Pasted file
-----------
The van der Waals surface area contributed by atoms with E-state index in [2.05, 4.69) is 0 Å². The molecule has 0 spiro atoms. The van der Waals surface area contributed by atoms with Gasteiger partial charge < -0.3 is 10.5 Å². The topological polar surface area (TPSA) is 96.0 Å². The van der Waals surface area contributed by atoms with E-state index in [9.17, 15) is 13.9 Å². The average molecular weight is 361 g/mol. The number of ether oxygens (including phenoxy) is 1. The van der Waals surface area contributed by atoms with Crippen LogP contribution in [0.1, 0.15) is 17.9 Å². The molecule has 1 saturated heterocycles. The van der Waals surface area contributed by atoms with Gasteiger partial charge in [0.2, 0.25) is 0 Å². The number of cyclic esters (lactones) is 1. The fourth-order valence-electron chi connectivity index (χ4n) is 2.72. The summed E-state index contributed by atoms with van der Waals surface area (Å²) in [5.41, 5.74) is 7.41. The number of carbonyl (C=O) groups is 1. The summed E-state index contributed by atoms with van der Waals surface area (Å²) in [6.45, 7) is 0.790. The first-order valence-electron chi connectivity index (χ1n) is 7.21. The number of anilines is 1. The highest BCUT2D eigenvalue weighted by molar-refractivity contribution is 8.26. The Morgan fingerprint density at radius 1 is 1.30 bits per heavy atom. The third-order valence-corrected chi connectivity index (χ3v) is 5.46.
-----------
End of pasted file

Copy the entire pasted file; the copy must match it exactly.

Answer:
The van der Waals surface area contributed by atoms with E-state index in [2.05, 4.69) is 0 Å². The molecule has 0 spiro atoms. The van der Waals surface area contributed by atoms with Gasteiger partial charge < -0.3 is 10.5 Å². The topological polar surface area (TPSA) is 96.0 Å². The van der Waals surface area contributed by atoms with E-state index in [9.17, 15) is 13.9 Å². The average molecular weight is 361 g/mol. The number of ether oxygens (including phenoxy) is 1. The van der Waals surface area contributed by atoms with Crippen LogP contribution in [0.1, 0.15) is 17.9 Å². The molecule has 1 saturated heterocycles. The van der Waals surface area contributed by atoms with Gasteiger partial charge in [0.2, 0.25) is 0 Å². The number of cyclic esters (lactones) is 1. The fourth-order valence-electron chi connectivity index (χ4n) is 2.72. The summed E-state index contributed by atoms with van der Waals surface area (Å²) in [5.41, 5.74) is 7.41. The number of carbonyl (C=O) groups is 1. The summed E-state index contributed by atoms with van der Waals surface area (Å²) in [6.45, 7) is 0.790. The first-order valence-electron chi connectivity index (χ1n) is 7.21. The number of anilines is 1. The highest BCUT2D eigenvalue weighted by molar-refractivity contribution is 8.26. The Morgan fingerprint density at radius 1 is 1.30 bits per heavy atom. The third-order valence-corrected chi connectivity index (χ3v) is 5.46.